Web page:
Crypto exchange Coinup CEO faces 16 years in jail for fraud

Crypto exchange Coinup CEO faces 16 years in jail for fraud

The CEO of a South Korean cryptocurrency exchange has been sentenced to 16 years in prison in connection with a multi-million dollar scam. According to local reports, several other people who held senior positions at the exchanges faced similar fate. The officials are accused of misleading investors into believing that they would receive guaranteed returns.

The Seoul Central District Court sentenced Kang Mo to 16 years imprisonment for the role he played in the multi-level pyramid crypto scheme, Korean outlet Yonhap revealed. Kang, who is also known as Cash Kang, was arrested on fraud charges in connection with the 450 billion won ($385 million) scam.

The court also sentenced some of the other officials to prison, including the two chief financial officers who will each serve 11 years in jail for their crimes. The company’s vice president was sentenced to seven years in prison, with other officials being sentenced to between six and nine years in prison.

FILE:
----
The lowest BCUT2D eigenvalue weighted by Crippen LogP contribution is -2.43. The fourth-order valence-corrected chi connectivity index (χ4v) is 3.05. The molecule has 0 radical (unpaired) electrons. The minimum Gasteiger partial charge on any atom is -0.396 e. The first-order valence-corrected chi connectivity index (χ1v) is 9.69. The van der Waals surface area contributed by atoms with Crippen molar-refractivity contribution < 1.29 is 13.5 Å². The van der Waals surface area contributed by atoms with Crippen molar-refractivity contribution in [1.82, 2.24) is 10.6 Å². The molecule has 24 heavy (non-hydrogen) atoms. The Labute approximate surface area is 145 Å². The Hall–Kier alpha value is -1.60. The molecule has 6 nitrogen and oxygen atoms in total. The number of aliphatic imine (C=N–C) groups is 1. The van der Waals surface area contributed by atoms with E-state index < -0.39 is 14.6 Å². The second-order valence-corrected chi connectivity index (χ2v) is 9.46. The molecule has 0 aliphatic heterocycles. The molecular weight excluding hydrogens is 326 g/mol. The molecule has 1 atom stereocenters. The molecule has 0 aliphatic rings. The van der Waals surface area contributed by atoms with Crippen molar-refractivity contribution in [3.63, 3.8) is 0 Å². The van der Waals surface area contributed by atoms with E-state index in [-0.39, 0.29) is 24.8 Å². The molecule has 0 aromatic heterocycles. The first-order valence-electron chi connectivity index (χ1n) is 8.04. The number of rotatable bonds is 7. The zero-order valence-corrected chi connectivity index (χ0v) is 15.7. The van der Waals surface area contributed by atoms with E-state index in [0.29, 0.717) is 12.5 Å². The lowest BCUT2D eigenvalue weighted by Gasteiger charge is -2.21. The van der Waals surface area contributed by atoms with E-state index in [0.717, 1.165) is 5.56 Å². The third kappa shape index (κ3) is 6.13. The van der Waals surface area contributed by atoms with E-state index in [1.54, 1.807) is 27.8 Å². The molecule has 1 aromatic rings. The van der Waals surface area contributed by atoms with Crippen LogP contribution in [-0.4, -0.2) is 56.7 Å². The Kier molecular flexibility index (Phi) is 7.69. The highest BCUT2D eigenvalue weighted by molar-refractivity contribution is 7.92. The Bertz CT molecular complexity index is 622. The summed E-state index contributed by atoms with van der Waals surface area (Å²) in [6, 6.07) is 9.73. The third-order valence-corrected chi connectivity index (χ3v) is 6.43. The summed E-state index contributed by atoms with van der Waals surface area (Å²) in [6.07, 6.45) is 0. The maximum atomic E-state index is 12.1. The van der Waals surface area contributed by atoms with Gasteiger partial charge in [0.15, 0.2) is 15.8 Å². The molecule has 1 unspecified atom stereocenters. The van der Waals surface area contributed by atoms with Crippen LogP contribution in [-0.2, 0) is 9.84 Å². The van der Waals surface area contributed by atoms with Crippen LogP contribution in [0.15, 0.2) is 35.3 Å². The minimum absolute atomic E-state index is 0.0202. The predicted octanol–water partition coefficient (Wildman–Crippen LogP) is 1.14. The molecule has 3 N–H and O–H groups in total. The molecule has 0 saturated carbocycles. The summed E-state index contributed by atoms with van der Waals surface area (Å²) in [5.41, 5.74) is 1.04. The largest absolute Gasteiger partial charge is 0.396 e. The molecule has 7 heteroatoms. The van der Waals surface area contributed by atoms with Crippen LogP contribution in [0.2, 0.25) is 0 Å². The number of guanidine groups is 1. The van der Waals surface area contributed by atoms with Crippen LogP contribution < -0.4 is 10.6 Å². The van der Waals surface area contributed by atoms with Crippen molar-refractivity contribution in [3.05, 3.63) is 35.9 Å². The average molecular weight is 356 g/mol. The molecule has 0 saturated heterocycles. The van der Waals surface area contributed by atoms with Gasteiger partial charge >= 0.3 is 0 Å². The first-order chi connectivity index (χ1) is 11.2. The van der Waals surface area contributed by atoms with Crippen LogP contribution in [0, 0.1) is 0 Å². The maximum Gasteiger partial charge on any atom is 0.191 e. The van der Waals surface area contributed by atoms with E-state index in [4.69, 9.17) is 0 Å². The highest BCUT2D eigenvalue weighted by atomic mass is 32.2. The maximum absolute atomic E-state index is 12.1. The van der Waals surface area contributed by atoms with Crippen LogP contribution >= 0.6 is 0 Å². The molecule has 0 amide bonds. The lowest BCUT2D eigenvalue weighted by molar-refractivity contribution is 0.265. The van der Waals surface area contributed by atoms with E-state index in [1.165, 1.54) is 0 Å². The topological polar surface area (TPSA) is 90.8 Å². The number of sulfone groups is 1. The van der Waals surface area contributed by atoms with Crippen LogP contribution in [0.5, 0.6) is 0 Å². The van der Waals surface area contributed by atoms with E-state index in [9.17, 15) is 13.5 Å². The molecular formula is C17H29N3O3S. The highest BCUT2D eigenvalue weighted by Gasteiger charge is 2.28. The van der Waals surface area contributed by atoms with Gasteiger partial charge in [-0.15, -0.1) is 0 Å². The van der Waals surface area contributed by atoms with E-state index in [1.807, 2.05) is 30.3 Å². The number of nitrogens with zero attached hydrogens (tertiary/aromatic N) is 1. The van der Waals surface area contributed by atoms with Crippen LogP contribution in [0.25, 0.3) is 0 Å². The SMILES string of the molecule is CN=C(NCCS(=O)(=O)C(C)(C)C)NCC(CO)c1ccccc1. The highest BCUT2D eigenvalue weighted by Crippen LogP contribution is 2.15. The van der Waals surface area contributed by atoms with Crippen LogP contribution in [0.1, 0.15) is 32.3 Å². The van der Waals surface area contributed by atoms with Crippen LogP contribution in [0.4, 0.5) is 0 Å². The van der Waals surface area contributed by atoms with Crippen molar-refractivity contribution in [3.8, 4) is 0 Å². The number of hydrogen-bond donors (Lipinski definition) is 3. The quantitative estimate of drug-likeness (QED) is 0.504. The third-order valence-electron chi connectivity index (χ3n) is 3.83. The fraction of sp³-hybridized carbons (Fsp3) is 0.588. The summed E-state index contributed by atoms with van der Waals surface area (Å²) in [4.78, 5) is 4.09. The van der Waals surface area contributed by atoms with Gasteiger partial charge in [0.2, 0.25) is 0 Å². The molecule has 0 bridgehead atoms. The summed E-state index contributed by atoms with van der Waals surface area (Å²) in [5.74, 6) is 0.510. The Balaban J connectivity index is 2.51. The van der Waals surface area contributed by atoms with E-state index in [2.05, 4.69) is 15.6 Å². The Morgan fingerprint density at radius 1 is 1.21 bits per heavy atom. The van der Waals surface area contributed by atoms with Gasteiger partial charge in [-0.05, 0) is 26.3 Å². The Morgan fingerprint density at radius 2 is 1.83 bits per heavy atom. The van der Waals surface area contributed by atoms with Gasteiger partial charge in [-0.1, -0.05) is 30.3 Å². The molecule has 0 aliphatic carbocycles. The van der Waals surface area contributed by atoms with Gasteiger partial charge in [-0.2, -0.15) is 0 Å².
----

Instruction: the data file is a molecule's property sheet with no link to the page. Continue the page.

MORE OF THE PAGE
The report revealed that the Coinup team had convinced its investors to invest in its native token, leading them to believe that the token would only appreciate in value. For those who invested in bespoke packages, they were promised a 200% return in 4-10 weeks. The company began selling its token in August 2018, before the scam was thwarted by the authorities in February.

To further convince the investors that the company was legitimate, Kang is alleged to have displayed a fake magazine on the workplace which contained a photo of him and South Korea’s president, Moon Jae-in.

However, Coinup was just a well-orchestrated pyramid scheme, the report revealed. The company used the money from investors in the latter stages to pay off the earlier investors, keeping a lot of the money to themselves as well.

“They created a plausible appearance, including a magazine with a current photograph of the current president. In the light of the consequences, the sin is serious,” the presiding judge stated. However, he was quick to point out that the victims also suffered because of their greed which made them invest in the company just because they were promised of guaranteed returns.

As CoinGeek reported just days ago, crypto scams are on the rise again, with the latest one targeting aspiring crypto millionaires on Facebook. The scam is being promoted through sponsored ads and promises the investors of guaranteed returns and financial freedom.

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